WATCH: Jordan Peterson Talks About His Desire To Explore Christ And The Resurrection

University of Toronto professor of psychology and author Dr. Jordan Peterson recently appeared as a guest on The Patrick Coffin show. Although the interview was wide-ranging, covering numerous topics, one exchange between Coffin and Peterson stood out.

The back-and-forth began when Peterson said:

Is there something that can withstand that [tragedy and malevolence as the fundamental, defining preconditions for life]? The answer seems to be yes. It's like, there, that's an optimistic message, you know? And I think if you look at the story of the Christian Passion psychologically, you'd say, well, there's an idea there that voluntary acceptance of suffering produces a transformation or a sequence of transformations — that would be the dying and resurrecting God, that's symbolically speaking — and that that voluntary acceptance and transformation is sufficiently powerful to transcend tragedy and to keep malevolence at bay, and I think that's true. Now that's purely psychological. I think there's a metaphysic behind that, and that's where you start to move into religious territory. ...

I also do believe that there's something correct about the idea that spoken truth transforms the potential of being into habitable order. I believe that that's metaphysically true and literally true at the same time — but I don't have the conceptual wherewithal to really understand how that can be true, although I think it is true.

Later in the conversation, Coffin read a viewer question regarding Christ and the resurrection, and Peterson answered, using his previous remark as a jumping-off point:

COFFIN: Dr. Peterson, in light of your affirmation of the archetypal significance of the resurrection, you have expressed some ambivalence about its historical reality. J.R.R. Tolkien had long conversations in Oxford with C.S. Lewis in which Tolkien helped Lewis to understand that the story of Christ was the first archetypal myth that is not just true in a mythopoetic and psychological sense, but also true in the historical sense. That insight, helped by the grace of God, pushed Lewis over and he became a Christian. Where are you in this discernment process on the historical nature of Christ, and especially the resurrection?

PETERSON: I do believe that there are places where the mythological and the literal touch. I mentioned one of those earlier — the idea that spoken truth, logos, creates habitable order out of chaos. I think that is literally and metaphorically true. I don't think you can state the nature of being and the role that consciousness plays in it more accurately than that, and so it's metaphysically true, it's religiously true, and it's literally true all at the same time. And so there are times when that happens, and I don't know – see, this is the mystery to me, I would say. I understand what that means; I understand that there are times when the literal and the metaphysical or religious co-occur. ...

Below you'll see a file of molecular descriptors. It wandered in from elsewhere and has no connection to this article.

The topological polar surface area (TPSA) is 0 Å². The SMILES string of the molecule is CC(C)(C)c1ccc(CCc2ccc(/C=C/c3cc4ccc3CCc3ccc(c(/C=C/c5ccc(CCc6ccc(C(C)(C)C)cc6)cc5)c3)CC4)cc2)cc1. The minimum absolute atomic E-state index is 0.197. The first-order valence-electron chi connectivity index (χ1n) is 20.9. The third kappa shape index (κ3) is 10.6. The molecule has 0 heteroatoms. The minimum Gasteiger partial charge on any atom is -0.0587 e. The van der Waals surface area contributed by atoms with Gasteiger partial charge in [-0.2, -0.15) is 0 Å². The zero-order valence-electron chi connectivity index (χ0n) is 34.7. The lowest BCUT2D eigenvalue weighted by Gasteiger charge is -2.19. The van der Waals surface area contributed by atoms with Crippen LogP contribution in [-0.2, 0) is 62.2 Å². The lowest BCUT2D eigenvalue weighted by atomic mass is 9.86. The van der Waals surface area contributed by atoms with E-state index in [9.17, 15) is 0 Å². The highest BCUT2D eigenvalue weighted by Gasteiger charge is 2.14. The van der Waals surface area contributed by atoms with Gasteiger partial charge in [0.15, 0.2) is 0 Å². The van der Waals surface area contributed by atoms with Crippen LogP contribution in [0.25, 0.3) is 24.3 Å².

The way I've been conceptualizing it is [this]: it's as if the material reaches up towards the spiritual, and the spiritual reaches down towards the material, and now and then they touch. And that's a miracle when that happens — and I do think that happens.

With regards to the resurrection, apart from saying what I just said, I would say that I need to think about that for about three more years before I would even venture an answer beyond what I've already given because there's very much there that I don't understand as well as I need to understand. Part of the reason — I did a biblical series last year and I got through Genesis ... I want to spend the same amount of energy on the story of the Christian Passion as I have with those other lectures to investigate exactly this sort of thing because I know there's way more to that story that is available for analysis that I don't understand.

I understand what it means symbolically; I understand what the dying and resurrecting God means. It means something like — you pick up your cross; you voluntarily accept your suffering; you open yourself humbly to the correction of the world; parts of you continually die as a consequence — all the parts of you that need to be updated by exposure to truth and wisdom, and it's painful. You have to identify with the part of you that can be reborn continually through those micro deaths.

Okay, so that's the archetypal pattern. Well, the Christian claim is there’s something going on that transcends that mere archetypal pattern, or that manifested itself in reality ultimately once, you know. That was a claim that Carl Jung was actually quite, what would you say, sympathetic to, but I don't know enough about it to say anything more than what I've said psychologically. And so, I want to know more about it.

Here’s the full video (the pertinent portion begins that the 33:41 mark):

It’s a rare and precious thing for someone who isn’t religious to have such a desire to understand the workings of spirituality. Watching this exchange, one cannot help but wonder if Peterson will someday reach the same conclusions as C.S. Lewis did, as his pursuit of understanding seems to contain the same elements as the journey taken by the late author and theologian.

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